Friday, April 07, 2006


What Was It That Forrest Gump Said?

I previously brought up the denial of a research grant to Brian Alters of McGill University in Montreal by Canada's Social Sciences and Humanities Research Council. Alters sought to study how the rising popularity in the United States of Intelligent Design might be eroding acceptance of evolutionary science in Canada. The Research Council turned him down, saying that he had not supplied "adequate justification for the assumption in the proposal that the theory of evolution, and not intelligent design theory, was correct."

Janet Halliwell, vice-president of the Research Council, and Larry Felt, a sociology professor at Memorial University of Newfoundland and one of the panellists who examined Alters' application, are now saying that the letter was badly worded and, therefore, misleading. Halliwell said that the Federal agency did not intend to cast doubt on the survival-of-the-fittest theories advanced in the 1800s by British biologist Charles Darwin. Felt said he also regretted the "misintended and misphrased'' wording.

On the other hand, Halliwell also claimed there is a growing belief among scientists that certain phenomena in the natural world "may not be easily explained by current theories of evolution." After bestowing rather faint praise on the theory of evolution as a "powerful interpretive tool not without some difficulties, but nothing that renders it obsolete," Felt went on to say that there are features of the natural world including the rapid development of complex organs that "evolution has some trouble accounting for."

So what is going on here? This part of the article near the end is enlightening:

Felt also echoed Halliwell's assertion that intelligent design cannot be easily dismissed as mere "religious dogma"' or "theocratic garbage" being foisted upon the world by conservative Christians in the U.S."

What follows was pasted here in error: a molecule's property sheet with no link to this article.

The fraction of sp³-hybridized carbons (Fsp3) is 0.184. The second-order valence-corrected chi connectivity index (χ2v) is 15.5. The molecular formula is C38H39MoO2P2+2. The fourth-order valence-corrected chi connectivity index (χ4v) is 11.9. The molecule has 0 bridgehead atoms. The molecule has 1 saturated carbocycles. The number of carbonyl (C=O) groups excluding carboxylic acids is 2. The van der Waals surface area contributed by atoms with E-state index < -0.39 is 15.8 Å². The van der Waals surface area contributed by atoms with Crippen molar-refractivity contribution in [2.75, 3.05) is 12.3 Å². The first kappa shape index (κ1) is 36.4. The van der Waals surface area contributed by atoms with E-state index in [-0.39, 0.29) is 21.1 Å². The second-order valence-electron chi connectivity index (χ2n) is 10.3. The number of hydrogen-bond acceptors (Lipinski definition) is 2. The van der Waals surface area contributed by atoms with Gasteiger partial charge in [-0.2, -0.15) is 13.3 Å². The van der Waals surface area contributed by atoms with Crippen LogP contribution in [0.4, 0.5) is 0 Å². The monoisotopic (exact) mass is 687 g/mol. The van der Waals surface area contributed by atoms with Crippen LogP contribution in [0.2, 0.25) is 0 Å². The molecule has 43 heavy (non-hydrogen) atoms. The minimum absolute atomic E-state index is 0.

Credible people are trying to see areas where they (evolution and intelligent design) might come together and not necessarily be in conflict,'' he said. There is a "possibility of synthesis,'' he added, that compels scholars to keep an open mind.

Though reluctant to discuss details of the committee's deliberations about Alters's proposal, Felt recalled there was a general consensus on the panel that the McGill professor's research framework was flawed and would have yielded predictable results that "dump on the religious right."

He described Alters' planned study as being framed in "good guy versus bad guy" language that rejected intelligent design out of hand.

What I think you pretty clearly have here is post-modernist, social constructivist, academic babble at work. There is no such thing as objective truth, inasmuch as everything is relative and all cultural responses to the world are equally valid. Science is merely a weapon of oppression used by dominant white males in social conflicts against everyone else, apparently now including the religious right (an ironic thought in and of itself).

So what it boils down to is Halliwell and Felt defending themselves against charges of ignorance by pleading stupidity. That works.
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